This derailleur actually comes from the bike I used for my Winter Bike Build . I threw all the other drivetrain components in a freezer bag to send along with the bike itself when I gave it away. If my friend wants to tinker, she could potentially convert her bike to flat bars, install the grip shifters, and install the front derailleur. If not, that’s no problem either.

The new drivetrain, clean, smooth, and quiet.
Sidenote: The Old Wheel

Remember how I said I saved the old wheel in hopes of plundering all the spokes and the freewheel? That didn’t go so well. I bought a compatible freewheel remover tool (Park Tool FR-1.3) happy in the knowledge that I had at least 3 other freewheels lying around that also used this tool and I’d probably get my money’s worth from it. I stuck the tool in my parents vice, slid the freewheel over the splines, and turned from the rim of the wheel.

Or at least tried to turn – it didn’t budge. Then got my dad to help me. We checked and double checked that we were turning it the right way to unthread it, and then just went for it with all our strength.

The result was a broken tool. Turns out the wheel was old enough that the seized freewheel was stronger than the freewheel remover. I was awestruck. I’ve never had a Park Tool break on me, and taking apart old bikes puts these tools under a lot of stress.

The tool sheared clean apart. I took this as an omen and gave up on the wheel. I did manage to plunder a couple spokes before that though.

That same day, I had brought a bunch of other seized parts to my parents, in hopes of taking advantage of their heavy duty vice and long-handled wrenches. Among other things, I brought an incredibly seized quill stem that I was ready to just hacksaw apart, and a set of pedals that I couldn’t seem to get out of their cranks. Our other endeavors were successful, but this wheel is the only thing that bested us. I gave up and threw it in the back alley, where it vanished in a couple days. There’s always someone who will scavenge scrap metal.

This all really makes one appreciate how far we’ve come in terms of bike tech. The freehub + cassette technology is much easier to work with, and in my experience never gets so seized up that it can break your tools. I’ve never had a threadless stem get stuck, though quill stems always seem to be rusted and problematic. And don’t even get me started on cottered cranks. I straight up refuse to touch them.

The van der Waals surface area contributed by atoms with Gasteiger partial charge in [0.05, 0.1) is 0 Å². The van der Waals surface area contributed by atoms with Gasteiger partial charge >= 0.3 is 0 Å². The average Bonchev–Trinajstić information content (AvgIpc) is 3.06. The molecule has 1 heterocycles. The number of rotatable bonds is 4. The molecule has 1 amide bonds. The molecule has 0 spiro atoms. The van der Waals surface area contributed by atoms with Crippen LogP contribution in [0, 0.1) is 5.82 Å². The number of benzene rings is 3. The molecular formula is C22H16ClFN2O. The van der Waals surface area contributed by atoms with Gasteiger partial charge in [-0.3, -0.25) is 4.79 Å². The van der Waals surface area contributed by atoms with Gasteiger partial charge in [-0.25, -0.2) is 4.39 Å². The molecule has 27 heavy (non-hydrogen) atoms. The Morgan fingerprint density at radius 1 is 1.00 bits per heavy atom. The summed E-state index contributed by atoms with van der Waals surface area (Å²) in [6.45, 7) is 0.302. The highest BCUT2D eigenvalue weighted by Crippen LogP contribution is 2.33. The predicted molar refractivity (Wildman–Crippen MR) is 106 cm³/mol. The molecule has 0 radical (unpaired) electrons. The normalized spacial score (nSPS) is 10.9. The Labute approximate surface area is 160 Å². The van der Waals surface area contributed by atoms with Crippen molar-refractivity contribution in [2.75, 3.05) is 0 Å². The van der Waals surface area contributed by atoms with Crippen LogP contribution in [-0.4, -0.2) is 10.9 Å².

Making the Front Crank Pretty

It feels really bad to run a 1x drivetrain with a 3x front crankset. Two of the sprockets don’t even get used.

You’re just carrying extra weight around, and it doesn’t look pretty or cute. And this was supposed to be a purple cruiser bike ridden by a cute girl, so it should look at least a little pretty and cute, even if it’s made of garbage.

Plus, I noticed while riding that my chain line was anything but straight, especially in lower gears. Having the chain constantly on the outermost sprocket of a 3x crankset will do that.

I wanted to move it inwards. Unfortunately, the crankset wasn’t build for this, as the bolts threaded directly into the 2nd chainring. I took some hardware from another crankset for the bolts to thread into, but there was still too much play.

I'd need a bit of extra hardware for this to work - the bolts couldn't tighten enough to hold the chainring firmly in place.

So I caved and I bought some washers. They were 24 cents each at Home Depot. They were the first parts I purchased expressly to build this bike, and I got them as a final touch.

Ordinary washers gave me just the space I needed.

I believe they were M10 washers, but I urge you to just take the crank bolts into the hardware store and measure yourself if you try to do something similar. It’s a bit of a hackjob.

And that’s it! I installed the final touches – a bell and a bottle cage – and loaded it up to deliver to its new owner. Later on we’re planning a little parking lot gathering with her brother to show her how to ride a bike. With any luck she’ll catch some of my crazy, and get a ton of use out of it.

I sincerely hope that in less than a year she comes back saying this bike isn’t good enough for her any more. Then I’ll be sure it’s done a good job as a first bike.

The final bike, in all its purple striped glory.

Cost Breakdown

This was a fun one - Ignoring the cost of the paintjob, I didn’t buy any new parts to get the build completed. Except, of course, the washers.

Item Cost
Washers for Front Chainring $0.72
Total $0.72